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  • Compound was synthesized starting from cyclopropyl glycine

    2021-10-12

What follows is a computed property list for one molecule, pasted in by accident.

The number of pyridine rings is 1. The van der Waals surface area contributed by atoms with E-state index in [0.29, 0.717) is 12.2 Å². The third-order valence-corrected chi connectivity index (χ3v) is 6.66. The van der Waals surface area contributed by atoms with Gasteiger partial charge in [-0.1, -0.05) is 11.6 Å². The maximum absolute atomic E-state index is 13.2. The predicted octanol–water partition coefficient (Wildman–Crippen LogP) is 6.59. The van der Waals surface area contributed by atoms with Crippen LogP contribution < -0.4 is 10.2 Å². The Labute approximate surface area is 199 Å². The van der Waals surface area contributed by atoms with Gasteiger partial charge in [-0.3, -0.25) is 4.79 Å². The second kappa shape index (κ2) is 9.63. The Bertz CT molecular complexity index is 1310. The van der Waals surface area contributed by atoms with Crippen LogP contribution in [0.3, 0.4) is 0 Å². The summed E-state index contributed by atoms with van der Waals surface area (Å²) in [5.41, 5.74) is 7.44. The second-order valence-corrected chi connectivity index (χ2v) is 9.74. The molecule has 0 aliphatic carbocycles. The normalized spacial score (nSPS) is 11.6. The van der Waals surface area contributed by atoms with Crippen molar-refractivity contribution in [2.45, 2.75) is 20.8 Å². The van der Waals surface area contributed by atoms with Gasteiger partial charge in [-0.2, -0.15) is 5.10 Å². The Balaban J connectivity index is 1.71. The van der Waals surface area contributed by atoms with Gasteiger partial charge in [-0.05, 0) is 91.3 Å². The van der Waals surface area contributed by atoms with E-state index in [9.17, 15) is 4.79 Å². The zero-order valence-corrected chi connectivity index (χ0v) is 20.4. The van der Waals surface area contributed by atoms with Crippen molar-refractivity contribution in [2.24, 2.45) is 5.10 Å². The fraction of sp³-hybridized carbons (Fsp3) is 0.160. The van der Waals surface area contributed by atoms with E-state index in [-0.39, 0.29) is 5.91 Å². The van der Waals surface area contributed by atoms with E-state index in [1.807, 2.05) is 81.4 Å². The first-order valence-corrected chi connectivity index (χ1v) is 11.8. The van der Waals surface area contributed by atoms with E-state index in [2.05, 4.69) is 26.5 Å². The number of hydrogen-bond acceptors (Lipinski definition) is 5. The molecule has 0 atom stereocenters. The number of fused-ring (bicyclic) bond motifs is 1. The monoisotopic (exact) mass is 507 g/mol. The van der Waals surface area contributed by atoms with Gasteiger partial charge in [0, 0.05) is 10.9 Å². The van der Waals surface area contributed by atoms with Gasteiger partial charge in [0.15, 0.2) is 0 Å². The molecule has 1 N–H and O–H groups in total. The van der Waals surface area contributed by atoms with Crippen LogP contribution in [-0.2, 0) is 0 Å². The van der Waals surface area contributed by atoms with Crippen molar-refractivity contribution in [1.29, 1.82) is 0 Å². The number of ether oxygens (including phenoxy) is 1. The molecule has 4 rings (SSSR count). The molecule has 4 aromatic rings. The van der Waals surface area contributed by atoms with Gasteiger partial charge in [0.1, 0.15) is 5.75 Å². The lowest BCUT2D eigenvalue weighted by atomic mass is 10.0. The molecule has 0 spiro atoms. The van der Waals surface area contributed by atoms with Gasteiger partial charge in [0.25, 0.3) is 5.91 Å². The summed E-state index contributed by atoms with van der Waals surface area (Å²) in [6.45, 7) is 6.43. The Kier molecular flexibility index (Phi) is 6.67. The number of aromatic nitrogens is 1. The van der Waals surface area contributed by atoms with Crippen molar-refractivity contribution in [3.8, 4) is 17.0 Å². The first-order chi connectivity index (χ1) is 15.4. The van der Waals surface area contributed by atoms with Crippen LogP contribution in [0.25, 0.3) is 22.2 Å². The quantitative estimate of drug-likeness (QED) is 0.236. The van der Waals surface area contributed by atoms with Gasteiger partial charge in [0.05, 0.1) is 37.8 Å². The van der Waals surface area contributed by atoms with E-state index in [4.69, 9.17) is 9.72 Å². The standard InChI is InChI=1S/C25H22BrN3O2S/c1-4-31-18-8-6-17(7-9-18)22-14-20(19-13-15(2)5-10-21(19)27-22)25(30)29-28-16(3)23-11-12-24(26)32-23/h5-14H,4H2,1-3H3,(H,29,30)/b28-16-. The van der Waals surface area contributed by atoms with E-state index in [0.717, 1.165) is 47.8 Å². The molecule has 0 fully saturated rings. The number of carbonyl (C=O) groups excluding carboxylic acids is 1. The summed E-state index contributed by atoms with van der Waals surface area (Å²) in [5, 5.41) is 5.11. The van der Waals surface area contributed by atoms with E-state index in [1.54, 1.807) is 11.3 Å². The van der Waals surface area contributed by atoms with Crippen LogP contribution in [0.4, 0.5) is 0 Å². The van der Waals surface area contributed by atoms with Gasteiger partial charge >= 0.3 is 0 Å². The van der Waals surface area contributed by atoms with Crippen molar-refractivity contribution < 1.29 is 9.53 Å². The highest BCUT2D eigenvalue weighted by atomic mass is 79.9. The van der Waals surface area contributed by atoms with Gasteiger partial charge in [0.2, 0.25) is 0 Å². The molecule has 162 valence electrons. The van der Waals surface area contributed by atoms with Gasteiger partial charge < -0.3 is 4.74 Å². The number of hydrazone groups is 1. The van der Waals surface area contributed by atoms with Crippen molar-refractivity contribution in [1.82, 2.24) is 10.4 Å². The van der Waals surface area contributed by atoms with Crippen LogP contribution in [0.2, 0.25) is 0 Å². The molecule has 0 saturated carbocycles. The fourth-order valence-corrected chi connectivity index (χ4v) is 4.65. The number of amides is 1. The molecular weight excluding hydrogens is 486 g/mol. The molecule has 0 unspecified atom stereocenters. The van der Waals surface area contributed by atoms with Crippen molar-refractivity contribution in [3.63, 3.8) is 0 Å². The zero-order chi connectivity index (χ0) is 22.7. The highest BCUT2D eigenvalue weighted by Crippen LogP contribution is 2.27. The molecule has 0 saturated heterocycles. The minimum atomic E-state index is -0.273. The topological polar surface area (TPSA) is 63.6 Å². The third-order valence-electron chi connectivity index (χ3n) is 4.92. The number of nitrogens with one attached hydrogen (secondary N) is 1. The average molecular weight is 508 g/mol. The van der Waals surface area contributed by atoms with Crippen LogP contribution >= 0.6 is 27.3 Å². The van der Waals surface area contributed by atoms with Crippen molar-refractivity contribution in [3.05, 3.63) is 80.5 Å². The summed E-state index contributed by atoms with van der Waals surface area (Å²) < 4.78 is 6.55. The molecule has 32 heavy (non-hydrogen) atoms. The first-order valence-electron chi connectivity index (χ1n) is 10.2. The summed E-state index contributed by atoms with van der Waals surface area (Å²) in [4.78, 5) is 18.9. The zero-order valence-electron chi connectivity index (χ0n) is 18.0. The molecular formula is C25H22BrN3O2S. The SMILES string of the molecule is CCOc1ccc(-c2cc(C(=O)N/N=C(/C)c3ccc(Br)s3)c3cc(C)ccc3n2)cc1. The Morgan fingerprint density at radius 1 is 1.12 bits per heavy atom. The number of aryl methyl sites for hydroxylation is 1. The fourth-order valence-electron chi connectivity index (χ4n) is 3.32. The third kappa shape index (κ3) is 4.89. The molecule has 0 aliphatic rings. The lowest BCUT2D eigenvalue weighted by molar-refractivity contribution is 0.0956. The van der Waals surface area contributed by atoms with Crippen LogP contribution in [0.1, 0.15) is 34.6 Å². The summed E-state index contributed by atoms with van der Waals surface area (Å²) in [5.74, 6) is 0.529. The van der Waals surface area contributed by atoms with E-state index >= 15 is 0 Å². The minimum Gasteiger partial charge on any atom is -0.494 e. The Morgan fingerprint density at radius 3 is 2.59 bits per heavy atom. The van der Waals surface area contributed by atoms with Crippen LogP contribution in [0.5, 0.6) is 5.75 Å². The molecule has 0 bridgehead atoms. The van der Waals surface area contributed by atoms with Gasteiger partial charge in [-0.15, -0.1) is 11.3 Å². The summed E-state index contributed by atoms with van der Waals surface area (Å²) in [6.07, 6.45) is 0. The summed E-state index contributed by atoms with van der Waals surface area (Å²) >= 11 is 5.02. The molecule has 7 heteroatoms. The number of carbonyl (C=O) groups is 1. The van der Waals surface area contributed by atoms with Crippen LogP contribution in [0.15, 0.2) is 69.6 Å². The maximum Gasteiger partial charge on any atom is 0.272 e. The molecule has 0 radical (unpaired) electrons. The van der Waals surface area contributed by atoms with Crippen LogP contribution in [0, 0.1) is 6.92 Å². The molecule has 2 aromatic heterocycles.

Compound was synthesized starting from α-cyclopropyl glycine (). After protection of the free amine via methyl carbamate and esterification to the methyl ester, the pyrrolidine core was furnished by condensation with methyl acrylate under basic conditions. Double deprotonation of the pyrrolidine followed by benzylation with the appropriate benzyl halide exclusively on the more nucleophilic carbon gave the fully elaborated quarternary center. Decarboxylation and vinylamine formation gives the cyclization partner for the aminopyrazole, which was accomplished under similar conditions described above. Finally, the methyl carbamate was removed under acidic conditions to afford the desired product. Up to now we were able to increase receptor agonist efficacy and metabolic stability of the series. Further SAR work was aimed toward improving on the poor solubility profile of the scaffold. We noted that small substituents in position 2 were tolerated (), and while ionizable groups were deleterious to activity (data not shown), a hydroxymethylene group seemed beneficial for agonist efficacy (entry ). For the first time we encountered a atpase inhibitor with measurable solubility (58μM at pH 6.8) in the series. Moreover, a small polarity change going from a trifluoromethyl-phenyl to a trifluoromethyl-pyridyl substituent in position 3 was also tolerated. Both findings combined (entry ) led to a further improvement of the scaffolds physicochemical properties and further improved the solubility of the compound. Unfortunately, we saw a 10 fold decrease in functional potency in an in vitro GLP1 secretion assay using GLUTag cells. As expected, the hydroxymethylene group also posed a considerable metabolic liability, which is reflected in the high ERs of these analogs. Blocking of the metabolic softspot with compounds such as reduced extraction ratio values, but also GPR119 activity. An attempt to slow down metabolism via deuteration of the benzylic position (entries and ) or replacement with a primary amide (entry ) failed to show the desired impact on extraction ratios and exposures. Replacement of the carboxylate with a cyclopropyl group as described above did not favorably affect metabolic stability either in this case (entries and ), and introduced additional Cyp inhibition and induction issues. Based on the overall acceptable profile, we elected compound to assess its ability to elevate GLP1 in mice acutely in vivo, as well as test its effects on glucose excursion in a 7day OGTT study in rats (A). After a onetime 10mg/kg dose, we observed a significant increase of active GLP1 by 29% in mice. After two weeks of once-a-day dosing in ZDF fa/fa rats, we also saw a clear trend in glucose reduction (up to 37% at the 30mg/kg dose level) following a glucose bolus (B for glucose time course, C for glucose AUC). In conclusion, we set out to optimize compound , a partial GPR119 agonist that does not fall into the usual GPR119 pharmacophore. Rigidification to a tricyclic system yielded potent full agonists, albeit with a further deterioration of the scaffolds poor physicochemical properties and metabolic stabilities. However, the increased potency level allowed us to implement several changes addressing both poor solubility and metabolic stability while staying in the acceptable activity range on the receptor. We learned that walking into the hydrophobic trap may not always have to be avoided at all costs, but sometimes it can open doors to previously-unacceptable derivatizations in the scaffold. We achieved a remarkable >4 log unit drop in log values going from analog to analog without loss of efficacy on the receptor, leading to measurable solubility in the series. Unfortunately, the most potent compounds with the highest solubilities did not show markedly improved metabolic stabilities and were only moderately exposed in rodents. Nevertheless, in addition to robust GLP1 elevation in mice we also observed a clear trend in glucose reduction in a 2week OGTT model in rats, rendering this series a rare GPR119 agonist scaffold outside the typical GPR119 pharmacophore displaying the desired in vivo effects in rodents.